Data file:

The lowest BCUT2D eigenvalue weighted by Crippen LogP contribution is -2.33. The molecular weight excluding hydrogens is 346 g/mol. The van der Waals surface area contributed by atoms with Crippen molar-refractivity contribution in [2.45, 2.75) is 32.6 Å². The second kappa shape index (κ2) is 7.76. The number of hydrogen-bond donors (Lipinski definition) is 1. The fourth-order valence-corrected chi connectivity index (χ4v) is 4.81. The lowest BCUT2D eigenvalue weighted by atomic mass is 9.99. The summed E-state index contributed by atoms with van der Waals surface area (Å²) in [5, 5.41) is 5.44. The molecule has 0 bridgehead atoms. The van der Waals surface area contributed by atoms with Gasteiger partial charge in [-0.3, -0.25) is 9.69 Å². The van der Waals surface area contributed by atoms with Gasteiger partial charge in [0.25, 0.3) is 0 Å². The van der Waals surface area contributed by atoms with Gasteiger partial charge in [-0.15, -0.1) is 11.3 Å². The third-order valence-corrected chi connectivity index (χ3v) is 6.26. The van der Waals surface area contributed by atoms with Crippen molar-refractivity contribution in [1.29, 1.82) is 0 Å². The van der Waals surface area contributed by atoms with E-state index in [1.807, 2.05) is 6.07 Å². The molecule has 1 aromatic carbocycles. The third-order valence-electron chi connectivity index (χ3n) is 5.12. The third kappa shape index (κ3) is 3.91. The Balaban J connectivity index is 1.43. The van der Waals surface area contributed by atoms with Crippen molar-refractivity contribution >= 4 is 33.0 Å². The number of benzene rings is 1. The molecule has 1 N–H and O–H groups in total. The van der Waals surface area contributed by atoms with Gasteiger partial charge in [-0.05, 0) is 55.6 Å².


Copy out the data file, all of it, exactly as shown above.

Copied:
The lowest BCUT2D eigenvalue weighted by Crippen LogP contribution is -2.33. The molecular weight excluding hydrogens is 346 g/mol. The van der Waals surface area contributed by atoms with Crippen molar-refractivity contribution in [2.45, 2.75) is 32.6 Å². The second kappa shape index (κ2) is 7.76. The number of hydrogen-bond donors (Lipinski definition) is 1. The fourth-order valence-corrected chi connectivity index (χ4v) is 4.81. The lowest BCUT2D eigenvalue weighted by atomic mass is 9.99. The summed E-state index contributed by atoms with van der Waals surface area (Å²) in [5, 5.41) is 5.44. The molecule has 0 bridgehead atoms. The van der Waals surface area contributed by atoms with Gasteiger partial charge in [-0.3, -0.25) is 9.69 Å². The van der Waals surface area contributed by atoms with Gasteiger partial charge in [0.25, 0.3) is 0 Å². The van der Waals surface area contributed by atoms with Gasteiger partial charge in [-0.15, -0.1) is 11.3 Å². The third-order valence-corrected chi connectivity index (χ3v) is 6.26. The van der Waals surface area contributed by atoms with Crippen molar-refractivity contribution in [1.29, 1.82) is 0 Å². The van der Waals surface area contributed by atoms with E-state index in [1.807, 2.05) is 6.07 Å². The molecule has 1 aromatic carbocycles. The third-order valence-electron chi connectivity index (χ3n) is 5.12. The third kappa shape index (κ3) is 3.91. The Balaban J connectivity index is 1.43. The van der Waals surface area contributed by atoms with Crippen molar-refractivity contribution >= 4 is 33.0 Å². The number of benzene rings is 1. The molecule has 1 N–H and O–H groups in total. The van der Waals surface area contributed by atoms with Gasteiger partial charge in [-0.05, 0) is 55.6 Å².